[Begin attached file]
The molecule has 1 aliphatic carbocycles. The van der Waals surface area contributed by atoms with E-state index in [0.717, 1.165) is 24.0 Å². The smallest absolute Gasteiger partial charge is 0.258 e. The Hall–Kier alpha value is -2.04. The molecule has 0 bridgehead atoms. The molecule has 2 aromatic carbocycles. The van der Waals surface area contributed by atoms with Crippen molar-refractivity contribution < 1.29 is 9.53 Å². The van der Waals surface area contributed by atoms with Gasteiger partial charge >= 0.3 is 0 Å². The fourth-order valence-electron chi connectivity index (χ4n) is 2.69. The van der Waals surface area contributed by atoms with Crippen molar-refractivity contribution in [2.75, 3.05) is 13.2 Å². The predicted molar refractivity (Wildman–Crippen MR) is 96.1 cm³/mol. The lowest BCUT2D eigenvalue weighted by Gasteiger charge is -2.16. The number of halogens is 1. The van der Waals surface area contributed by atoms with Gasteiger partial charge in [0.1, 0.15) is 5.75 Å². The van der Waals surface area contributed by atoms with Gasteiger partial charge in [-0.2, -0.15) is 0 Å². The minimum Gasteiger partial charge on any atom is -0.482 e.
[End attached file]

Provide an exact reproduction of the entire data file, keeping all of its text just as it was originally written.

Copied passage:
The molecule has 1 aliphatic carbocycles. The van der Waals surface area contributed by atoms with E-state index in [0.717, 1.165) is 24.0 Å². The smallest absolute Gasteiger partial charge is 0.258 e. The Hall–Kier alpha value is -2.04. The molecule has 0 bridgehead atoms. The molecule has 2 aromatic carbocycles. The van der Waals surface area contributed by atoms with Crippen molar-refractivity contribution < 1.29 is 9.53 Å². The van der Waals surface area contributed by atoms with Gasteiger partial charge >= 0.3 is 0 Å². The fourth-order valence-electron chi connectivity index (χ4n) is 2.69. The van der Waals surface area contributed by atoms with Crippen molar-refractivity contribution in [2.75, 3.05) is 13.2 Å². The predicted molar refractivity (Wildman–Crippen MR) is 96.1 cm³/mol. The lowest BCUT2D eigenvalue weighted by Gasteiger charge is -2.16. The number of halogens is 1. The van der Waals surface area contributed by atoms with Gasteiger partial charge in [0.1, 0.15) is 5.75 Å². The van der Waals surface area contributed by atoms with Gasteiger partial charge in [-0.2, -0.15) is 0 Å². The minimum Gasteiger partial charge on any atom is -0.482 e.